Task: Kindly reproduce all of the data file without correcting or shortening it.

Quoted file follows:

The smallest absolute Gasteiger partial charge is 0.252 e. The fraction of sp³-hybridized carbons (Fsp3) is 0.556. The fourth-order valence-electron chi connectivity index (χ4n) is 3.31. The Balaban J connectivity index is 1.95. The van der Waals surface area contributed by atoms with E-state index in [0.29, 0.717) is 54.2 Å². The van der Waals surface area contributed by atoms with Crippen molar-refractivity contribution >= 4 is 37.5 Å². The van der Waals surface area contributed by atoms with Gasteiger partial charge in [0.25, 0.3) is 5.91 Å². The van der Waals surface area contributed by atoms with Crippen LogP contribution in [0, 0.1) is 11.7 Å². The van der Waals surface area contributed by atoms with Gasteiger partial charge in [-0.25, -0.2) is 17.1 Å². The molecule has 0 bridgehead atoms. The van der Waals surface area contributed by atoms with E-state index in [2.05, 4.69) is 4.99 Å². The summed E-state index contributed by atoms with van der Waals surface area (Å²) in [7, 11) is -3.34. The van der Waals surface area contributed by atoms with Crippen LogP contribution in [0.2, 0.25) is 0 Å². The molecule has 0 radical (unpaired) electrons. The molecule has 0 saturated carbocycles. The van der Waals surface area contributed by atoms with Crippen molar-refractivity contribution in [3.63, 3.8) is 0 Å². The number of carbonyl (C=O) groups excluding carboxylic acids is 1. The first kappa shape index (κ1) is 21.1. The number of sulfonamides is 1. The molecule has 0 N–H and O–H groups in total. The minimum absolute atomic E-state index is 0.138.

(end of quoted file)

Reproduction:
The smallest absolute Gasteiger partial charge is 0.252 e. The fraction of sp³-hybridized carbons (Fsp3) is 0.556. The fourth-order valence-electron chi connectivity index (χ4n) is 3.31. The Balaban J connectivity index is 1.95. The van der Waals surface area contributed by atoms with E-state index in [0.29, 0.717) is 54.2 Å². The van der Waals surface area contributed by atoms with Crippen molar-refractivity contribution >= 4 is 37.5 Å². The van der Waals surface area contributed by atoms with Gasteiger partial charge in [0.25, 0.3) is 5.91 Å². The van der Waals surface area contributed by atoms with Crippen LogP contribution in [0, 0.1) is 11.7 Å². The van der Waals surface area contributed by atoms with Gasteiger partial charge in [-0.25, -0.2) is 17.1 Å². The molecule has 0 bridgehead atoms. The van der Waals surface area contributed by atoms with E-state index in [2.05, 4.69) is 4.99 Å². The summed E-state index contributed by atoms with van der Waals surface area (Å²) in [7, 11) is -3.34. The van der Waals surface area contributed by atoms with Crippen LogP contribution in [0.2, 0.25) is 0 Å². The molecule has 0 radical (unpaired) electrons. The molecule has 0 saturated carbocycles. The van der Waals surface area contributed by atoms with Crippen molar-refractivity contribution in [3.63, 3.8) is 0 Å². The number of carbonyl (C=O) groups excluding carboxylic acids is 1. The first kappa shape index (κ1) is 21.1. The number of sulfonamides is 1. The molecule has 0 N–H and O–H groups in total. The minimum absolute atomic E-state index is 0.138.